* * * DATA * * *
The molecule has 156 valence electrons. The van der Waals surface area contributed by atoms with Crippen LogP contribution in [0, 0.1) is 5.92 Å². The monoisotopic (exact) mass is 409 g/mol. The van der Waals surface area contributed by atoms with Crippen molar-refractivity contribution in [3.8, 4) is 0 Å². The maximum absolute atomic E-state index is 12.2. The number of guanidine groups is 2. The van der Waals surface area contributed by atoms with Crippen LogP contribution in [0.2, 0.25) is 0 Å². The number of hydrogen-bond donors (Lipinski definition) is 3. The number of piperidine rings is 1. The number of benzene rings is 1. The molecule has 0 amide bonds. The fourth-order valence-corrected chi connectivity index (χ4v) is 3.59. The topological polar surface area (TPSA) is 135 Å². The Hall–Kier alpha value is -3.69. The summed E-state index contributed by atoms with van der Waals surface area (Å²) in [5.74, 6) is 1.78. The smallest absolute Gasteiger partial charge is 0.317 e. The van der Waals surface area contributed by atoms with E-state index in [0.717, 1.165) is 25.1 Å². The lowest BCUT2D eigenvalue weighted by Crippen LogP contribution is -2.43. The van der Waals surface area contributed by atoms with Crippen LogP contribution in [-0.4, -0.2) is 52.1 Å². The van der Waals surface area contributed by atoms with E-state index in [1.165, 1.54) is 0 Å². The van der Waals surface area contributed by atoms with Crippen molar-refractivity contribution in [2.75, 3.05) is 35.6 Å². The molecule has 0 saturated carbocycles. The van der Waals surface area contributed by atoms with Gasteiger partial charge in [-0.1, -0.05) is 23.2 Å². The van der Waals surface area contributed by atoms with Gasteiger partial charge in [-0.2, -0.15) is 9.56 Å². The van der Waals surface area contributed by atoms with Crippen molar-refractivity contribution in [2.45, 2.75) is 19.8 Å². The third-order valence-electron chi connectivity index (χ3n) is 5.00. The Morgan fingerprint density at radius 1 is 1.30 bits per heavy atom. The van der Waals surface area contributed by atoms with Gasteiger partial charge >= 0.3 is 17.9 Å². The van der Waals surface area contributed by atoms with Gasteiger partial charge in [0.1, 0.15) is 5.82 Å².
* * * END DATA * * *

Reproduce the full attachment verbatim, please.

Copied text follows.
The molecule has 156 valence electrons. The van der Waals surface area contributed by atoms with Crippen LogP contribution in [0, 0.1) is 5.92 Å². The monoisotopic (exact) mass is 409 g/mol. The van der Waals surface area contributed by atoms with Crippen molar-refractivity contribution in [3.8, 4) is 0 Å². The maximum absolute atomic E-state index is 12.2. The number of guanidine groups is 2. The van der Waals surface area contributed by atoms with Crippen LogP contribution in [0.2, 0.25) is 0 Å². The number of hydrogen-bond donors (Lipinski definition) is 3. The number of piperidine rings is 1. The number of benzene rings is 1. The molecule has 0 amide bonds. The fourth-order valence-corrected chi connectivity index (χ4v) is 3.59. The topological polar surface area (TPSA) is 135 Å². The Hall–Kier alpha value is -3.69. The summed E-state index contributed by atoms with van der Waals surface area (Å²) in [5.74, 6) is 1.78. The smallest absolute Gasteiger partial charge is 0.317 e. The van der Waals surface area contributed by atoms with E-state index in [0.717, 1.165) is 25.1 Å². The lowest BCUT2D eigenvalue weighted by Crippen LogP contribution is -2.43. The van der Waals surface area contributed by atoms with Crippen LogP contribution in [-0.4, -0.2) is 52.1 Å². The van der Waals surface area contributed by atoms with E-state index in [1.165, 1.54) is 0 Å². The van der Waals surface area contributed by atoms with Crippen molar-refractivity contribution in [2.75, 3.05) is 35.6 Å². The molecule has 0 saturated carbocycles. The van der Waals surface area contributed by atoms with Gasteiger partial charge in [-0.1, -0.05) is 23.2 Å². The van der Waals surface area contributed by atoms with Gasteiger partial charge in [-0.2, -0.15) is 9.56 Å². The van der Waals surface area contributed by atoms with Crippen molar-refractivity contribution in [2.45, 2.75) is 19.8 Å². The third-order valence-electron chi connectivity index (χ3n) is 5.00. The Morgan fingerprint density at radius 1 is 1.30 bits per heavy atom. The van der Waals surface area contributed by atoms with Gasteiger partial charge >= 0.3 is 17.9 Å². The van der Waals surface area contributed by atoms with Gasteiger partial charge in [0.1, 0.15) is 5.82 Å².